|Publication number||US4454816 A|
|Application number||US 06/300,264|
|Publication date||Jun 19, 1984|
|Filing date||Sep 8, 1981|
|Priority date||Sep 12, 1980|
|Also published as||CA1170108A, CA1170108A1, DE3166985D1, EP0048204A1, EP0048204B1|
|Publication number||06300264, 300264, US 4454816 A, US 4454816A, US-A-4454816, US4454816 A, US4454816A|
|Inventors||Alain A. A. Billard, Hubert C. G. Calmettes, Roland C. Encoyand|
|Original Assignee||Societe E. Lacroix-Tous Artifices|
|Export Citation||BiBTeX, EndNote, RefMan|
|Patent Citations (9), Referenced by (21), Classifications (15), Legal Events (5)|
|External Links: USPTO, USPTO Assignment, Espacenet|
The present invention relates to the safety of ammunitions.
Cartridges comprising a tube, the casing base of which houses a pyrotechnical ejection charge, are frequently used for releasing various payloads, such as flares for example. The projectile situated in front of the ejection charge is in turn equipped with a delayed action pyrotechnical chain. Activated by the ejection charge, this pyrotechnical chain finally ignites the actuating charge of the projectile after leaving the tube.
In French Pat. No. 74 41205, the Applicant has already described the interposition of a transversely sliding valve which does not move into the ignition relay position until the projectile tube has left. The payload charge therefore cannot be actuated until the projectile has left the cartridge tube. This device, which has been widely used, now provides a significant measure of safety. Nevertheless, the present day trend is in the direction of considerably increasing the safety factor. This is accompanied by a corresponding increase in the complexity of the devices used.
The present invention by contrast proposes a particularly satisfactory solution which is based on simple means and provides complete satisfaction, using, in addition to the above mentioned chain breaking slide valve, a double safety arrangement made up of completely separate parts and functioning on radically different principles.
In the first safety arrangement proposed, the above mentioned slide valve is fixed in the chain breaking position by a stop, held axially until subjected to a predetermined stress intensity, and attached to an inertia block which displaces it under the effect of the acceleration due to the firing of the shot.
To provide the second safety factor, which is very advantageous to use according to the invention, the pyrotechnical chain comprises in addition another chain breaker provided by interposition of a sealing-block which is also held axially below a predetermined stress and is capable of being driven out by the pressure of combustion gas. This other chain breaker is preferably placed between the ejection charge and the beginning of the delayed action pyrotechnical chain.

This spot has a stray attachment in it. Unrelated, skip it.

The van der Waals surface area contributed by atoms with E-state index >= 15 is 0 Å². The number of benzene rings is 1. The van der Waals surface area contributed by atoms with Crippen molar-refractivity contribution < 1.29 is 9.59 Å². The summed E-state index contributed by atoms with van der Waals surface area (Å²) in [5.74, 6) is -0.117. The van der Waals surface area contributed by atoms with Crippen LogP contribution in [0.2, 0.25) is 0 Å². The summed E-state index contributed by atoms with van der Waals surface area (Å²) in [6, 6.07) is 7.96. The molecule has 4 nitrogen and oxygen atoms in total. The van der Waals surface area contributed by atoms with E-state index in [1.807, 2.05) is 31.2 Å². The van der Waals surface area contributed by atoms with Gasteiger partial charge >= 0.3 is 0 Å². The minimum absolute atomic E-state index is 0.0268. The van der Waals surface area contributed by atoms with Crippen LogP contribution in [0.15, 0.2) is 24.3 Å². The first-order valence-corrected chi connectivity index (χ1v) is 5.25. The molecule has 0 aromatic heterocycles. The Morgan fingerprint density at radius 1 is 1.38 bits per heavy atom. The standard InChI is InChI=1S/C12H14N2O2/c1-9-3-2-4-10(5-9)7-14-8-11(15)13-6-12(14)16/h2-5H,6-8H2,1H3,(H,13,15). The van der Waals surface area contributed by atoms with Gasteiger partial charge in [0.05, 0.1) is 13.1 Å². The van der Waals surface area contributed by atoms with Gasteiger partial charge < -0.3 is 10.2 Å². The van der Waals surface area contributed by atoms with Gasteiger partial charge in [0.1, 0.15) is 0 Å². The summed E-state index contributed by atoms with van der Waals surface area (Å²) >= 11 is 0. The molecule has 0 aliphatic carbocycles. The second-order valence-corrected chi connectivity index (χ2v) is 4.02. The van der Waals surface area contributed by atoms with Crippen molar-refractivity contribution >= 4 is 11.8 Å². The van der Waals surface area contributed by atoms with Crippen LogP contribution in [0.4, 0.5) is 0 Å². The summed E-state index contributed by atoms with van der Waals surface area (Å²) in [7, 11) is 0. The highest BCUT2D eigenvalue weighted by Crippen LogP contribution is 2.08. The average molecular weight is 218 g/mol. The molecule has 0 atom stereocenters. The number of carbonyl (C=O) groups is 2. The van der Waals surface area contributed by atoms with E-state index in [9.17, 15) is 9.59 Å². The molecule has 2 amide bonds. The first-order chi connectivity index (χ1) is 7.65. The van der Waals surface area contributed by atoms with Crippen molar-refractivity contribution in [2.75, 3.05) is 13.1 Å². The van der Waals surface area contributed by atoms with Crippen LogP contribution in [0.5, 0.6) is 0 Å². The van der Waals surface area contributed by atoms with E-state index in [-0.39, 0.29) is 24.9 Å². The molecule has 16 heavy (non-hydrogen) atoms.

More particularly it may be provided by the fact that the block, which is slidable in a bore, has a shoulder accommodating a toroidal seal which is larger than the bore and abuts against it in the position where the block breaks the chain when the pressure of the gas forces the block with its seal into the bore.
In one particular embodiment, the stop is advantageously held in a position of immobilising the slide valve by a toothed washer or a thin plate capable of yielding under a predetermined force.
According to another feature of the invention, the pressure of the gas acting on the sealing-block displaces the block axially in the opposite direction to the axial movement of the inertia block due to the acceleration caused by the firing of the shot.
Other features and advantages of the invention will be apparent from the detailed description given below with reference to the attached drawings illustrating by way of a non-limiting example a preferred embodiment of the present invention.
FIG. 1 is a sectional view of a preferred embodiment of a cartridge according to the present invention.
FIG. 2 is another sectional view in a plane perpendicular to that of FIG. 1;
FIG. 3 is a fragmentary detailed view, on an enlarged scale, of a portion of FIG. 1 to illustrate more clearly the elements generally indicated by the reference numeral 30;
FIG. 4 is a view on an enlarged scale, taken on the line B--B of FIG. 1, looking in the direction of the arrows;
FIG. 5 is a fragmentary detailed view on an enlarged scale to illustrate more clearly the details of the portion of the device generally indicated in FIG. 2 by the reference numeral 60; and